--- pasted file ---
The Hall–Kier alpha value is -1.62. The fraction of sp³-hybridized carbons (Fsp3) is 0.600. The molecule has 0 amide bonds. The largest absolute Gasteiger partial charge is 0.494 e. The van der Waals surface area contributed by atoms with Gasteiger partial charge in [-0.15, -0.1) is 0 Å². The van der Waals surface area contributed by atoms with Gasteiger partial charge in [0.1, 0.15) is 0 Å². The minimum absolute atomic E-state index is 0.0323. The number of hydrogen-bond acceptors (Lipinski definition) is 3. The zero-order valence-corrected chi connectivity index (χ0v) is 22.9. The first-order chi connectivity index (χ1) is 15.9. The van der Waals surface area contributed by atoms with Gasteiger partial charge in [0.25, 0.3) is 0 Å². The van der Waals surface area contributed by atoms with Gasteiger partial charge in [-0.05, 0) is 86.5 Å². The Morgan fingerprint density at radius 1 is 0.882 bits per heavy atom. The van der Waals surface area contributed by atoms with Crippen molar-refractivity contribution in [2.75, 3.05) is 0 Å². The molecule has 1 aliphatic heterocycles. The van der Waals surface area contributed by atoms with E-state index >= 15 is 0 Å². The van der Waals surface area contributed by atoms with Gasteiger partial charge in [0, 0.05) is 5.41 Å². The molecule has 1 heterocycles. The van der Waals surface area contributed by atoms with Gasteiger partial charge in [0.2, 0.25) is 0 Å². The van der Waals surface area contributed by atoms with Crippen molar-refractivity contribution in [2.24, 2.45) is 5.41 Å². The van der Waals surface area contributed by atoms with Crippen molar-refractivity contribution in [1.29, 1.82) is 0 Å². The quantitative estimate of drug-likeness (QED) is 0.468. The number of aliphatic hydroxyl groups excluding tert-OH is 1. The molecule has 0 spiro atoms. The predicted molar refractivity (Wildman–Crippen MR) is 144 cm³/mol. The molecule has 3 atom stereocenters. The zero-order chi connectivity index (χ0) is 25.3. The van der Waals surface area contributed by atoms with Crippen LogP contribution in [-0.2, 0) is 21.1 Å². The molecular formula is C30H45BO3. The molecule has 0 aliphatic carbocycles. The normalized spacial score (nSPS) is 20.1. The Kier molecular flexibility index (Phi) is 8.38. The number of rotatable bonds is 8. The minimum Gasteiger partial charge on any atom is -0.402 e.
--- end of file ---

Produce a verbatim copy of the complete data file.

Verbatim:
The Hall–Kier alpha value is -1.62. The fraction of sp³-hybridized carbons (Fsp3) is 0.600. The molecule has 0 amide bonds. The largest absolute Gasteiger partial charge is 0.494 e. The van der Waals surface area contributed by atoms with Gasteiger partial charge in [-0.15, -0.1) is 0 Å². The van der Waals surface area contributed by atoms with Gasteiger partial charge in [0.1, 0.15) is 0 Å². The minimum absolute atomic E-state index is 0.0323. The number of hydrogen-bond acceptors (Lipinski definition) is 3. The zero-order valence-corrected chi connectivity index (χ0v) is 22.9. The first-order chi connectivity index (χ1) is 15.9. The van der Waals surface area contributed by atoms with Gasteiger partial charge in [0.25, 0.3) is 0 Å². The van der Waals surface area contributed by atoms with Gasteiger partial charge in [-0.05, 0) is 86.5 Å². The Morgan fingerprint density at radius 1 is 0.882 bits per heavy atom. The van der Waals surface area contributed by atoms with Crippen molar-refractivity contribution in [2.75, 3.05) is 0 Å². The molecule has 1 aliphatic heterocycles. The van der Waals surface area contributed by atoms with E-state index >= 15 is 0 Å². The van der Waals surface area contributed by atoms with Gasteiger partial charge in [0, 0.05) is 5.41 Å². The molecule has 1 heterocycles. The van der Waals surface area contributed by atoms with Gasteiger partial charge in [0.2, 0.25) is 0 Å². The van der Waals surface area contributed by atoms with Crippen molar-refractivity contribution in [2.24, 2.45) is 5.41 Å². The van der Waals surface area contributed by atoms with Crippen molar-refractivity contribution in [1.29, 1.82) is 0 Å². The quantitative estimate of drug-likeness (QED) is 0.468. The number of aliphatic hydroxyl groups excluding tert-OH is 1. The molecule has 0 spiro atoms. The predicted molar refractivity (Wildman–Crippen MR) is 144 cm³/mol. The molecule has 3 atom stereocenters. The zero-order chi connectivity index (χ0) is 25.3. The van der Waals surface area contributed by atoms with Crippen LogP contribution in [-0.2, 0) is 21.1 Å². The molecular formula is C30H45BO3. The molecule has 0 aliphatic carbocycles. The normalized spacial score (nSPS) is 20.1. The Kier molecular flexibility index (Phi) is 8.38. The number of rotatable bonds is 8. The minimum Gasteiger partial charge on any atom is -0.402 e.